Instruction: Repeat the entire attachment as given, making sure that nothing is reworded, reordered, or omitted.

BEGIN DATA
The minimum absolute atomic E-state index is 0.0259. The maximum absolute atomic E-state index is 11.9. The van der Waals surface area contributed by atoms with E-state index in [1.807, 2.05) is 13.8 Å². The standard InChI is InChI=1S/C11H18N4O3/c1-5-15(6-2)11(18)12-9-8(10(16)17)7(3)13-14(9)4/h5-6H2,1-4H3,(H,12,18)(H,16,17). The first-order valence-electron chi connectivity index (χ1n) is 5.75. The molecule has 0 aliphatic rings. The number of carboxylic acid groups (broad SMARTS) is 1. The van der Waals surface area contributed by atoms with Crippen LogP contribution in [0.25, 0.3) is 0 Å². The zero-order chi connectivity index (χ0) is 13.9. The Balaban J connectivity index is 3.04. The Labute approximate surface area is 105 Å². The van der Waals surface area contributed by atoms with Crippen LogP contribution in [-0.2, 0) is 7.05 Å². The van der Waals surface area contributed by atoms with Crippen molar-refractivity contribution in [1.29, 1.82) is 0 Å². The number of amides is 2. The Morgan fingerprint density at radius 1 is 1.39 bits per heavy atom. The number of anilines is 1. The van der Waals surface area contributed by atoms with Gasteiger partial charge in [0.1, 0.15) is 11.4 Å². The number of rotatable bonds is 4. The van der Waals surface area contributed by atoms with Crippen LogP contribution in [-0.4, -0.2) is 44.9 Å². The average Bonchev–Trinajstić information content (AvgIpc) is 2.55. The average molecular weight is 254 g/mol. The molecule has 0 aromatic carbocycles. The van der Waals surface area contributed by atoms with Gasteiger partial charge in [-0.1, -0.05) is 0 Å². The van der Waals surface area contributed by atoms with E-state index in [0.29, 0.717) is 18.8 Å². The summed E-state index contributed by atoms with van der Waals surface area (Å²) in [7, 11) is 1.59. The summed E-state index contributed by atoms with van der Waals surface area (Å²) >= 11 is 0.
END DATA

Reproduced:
The minimum absolute atomic E-state index is 0.0259. The maximum absolute atomic E-state index is 11.9. The van der Waals surface area contributed by atoms with E-state index in [1.807, 2.05) is 13.8 Å². The standard InChI is InChI=1S/C11H18N4O3/c1-5-15(6-2)11(18)12-9-8(10(16)17)7(3)13-14(9)4/h5-6H2,1-4H3,(H,12,18)(H,16,17). The first-order valence-electron chi connectivity index (χ1n) is 5.75. The molecule has 0 aliphatic rings. The number of carboxylic acid groups (broad SMARTS) is 1. The van der Waals surface area contributed by atoms with Crippen LogP contribution in [0.25, 0.3) is 0 Å². The zero-order chi connectivity index (χ0) is 13.9. The Balaban J connectivity index is 3.04. The Labute approximate surface area is 105 Å². The van der Waals surface area contributed by atoms with Crippen LogP contribution in [-0.2, 0) is 7.05 Å². The van der Waals surface area contributed by atoms with Crippen molar-refractivity contribution in [1.29, 1.82) is 0 Å². The number of amides is 2. The Morgan fingerprint density at radius 1 is 1.39 bits per heavy atom. The number of anilines is 1. The van der Waals surface area contributed by atoms with Gasteiger partial charge in [0.1, 0.15) is 11.4 Å². The number of rotatable bonds is 4. The van der Waals surface area contributed by atoms with Crippen LogP contribution in [-0.4, -0.2) is 44.9 Å². The average Bonchev–Trinajstić information content (AvgIpc) is 2.55. The average molecular weight is 254 g/mol. The molecule has 0 aromatic carbocycles. The van der Waals surface area contributed by atoms with Gasteiger partial charge in [-0.1, -0.05) is 0 Å². The van der Waals surface area contributed by atoms with E-state index in [0.29, 0.717) is 18.8 Å². The summed E-state index contributed by atoms with van der Waals surface area (Å²) in [7, 11) is 1.59. The summed E-state index contributed by atoms with van der Waals surface area (Å²) >= 11 is 0.